New York state is turning into a veritable hub for drone research and testing – despite restrictions in New York City which ground almost all of the flying devices. In his 23rd State of the State item, Cuomo proposed burnishing upstate New York’s drone credentials with an added $9 million investment to build a small unmanned aerial system test facility at the Griffiss International Airport in Rome.
"New York's forward-thinking investment in drone technology is placing the Mohawk Valley on the global stage for a growing industry," Cuomo said in a statement when he unveiled the proposal on Sunday. "This groundbreaking project will help solidify the region's status as a national hub for innovation, support our emergency response capabilities and bolster our ongoing efforts to rebuild the upstate economy region by region."
Still, some New York City elected officials will likely note the discrepancy between the state’s drone priorities and the city’s. Opponents of loosening restrictions to allow more drone flights cite safety concerns, but real estate developers – as well as New York City Council members like Paul Vallone – are advocating for their use in building inspections, which they say can actually increase safety.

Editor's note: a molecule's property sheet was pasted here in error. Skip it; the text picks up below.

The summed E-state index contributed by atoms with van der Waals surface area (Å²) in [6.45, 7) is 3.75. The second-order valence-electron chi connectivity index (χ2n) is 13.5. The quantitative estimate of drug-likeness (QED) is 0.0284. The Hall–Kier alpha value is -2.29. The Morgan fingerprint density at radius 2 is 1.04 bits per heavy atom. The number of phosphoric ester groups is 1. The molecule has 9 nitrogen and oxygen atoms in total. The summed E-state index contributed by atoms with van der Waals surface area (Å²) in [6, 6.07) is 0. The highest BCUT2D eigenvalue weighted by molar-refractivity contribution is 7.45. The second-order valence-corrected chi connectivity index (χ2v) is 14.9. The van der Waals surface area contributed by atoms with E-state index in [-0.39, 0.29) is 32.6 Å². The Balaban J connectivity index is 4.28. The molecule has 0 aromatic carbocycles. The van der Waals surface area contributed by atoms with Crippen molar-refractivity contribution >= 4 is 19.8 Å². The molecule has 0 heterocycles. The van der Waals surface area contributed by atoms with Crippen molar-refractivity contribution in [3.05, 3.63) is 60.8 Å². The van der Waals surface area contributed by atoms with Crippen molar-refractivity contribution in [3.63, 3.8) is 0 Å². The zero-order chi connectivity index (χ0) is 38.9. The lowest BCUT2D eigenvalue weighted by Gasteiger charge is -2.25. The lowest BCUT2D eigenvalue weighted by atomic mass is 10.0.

Expanding Rochester’s tech sector
Much ado has been made about the growth of tech companies in New York City – and in Manhattan specifically – but one of Cuomo’s 2020 proposals turns the focus on tech sector development upstate. One proposal from the governor would expand three Rochester companies: cloud management company CloudCheckr, communication hardware manufacturer Mastodon Design and Calero Software. Together, the three companies have committed to creating up to 732 new jobs in the area.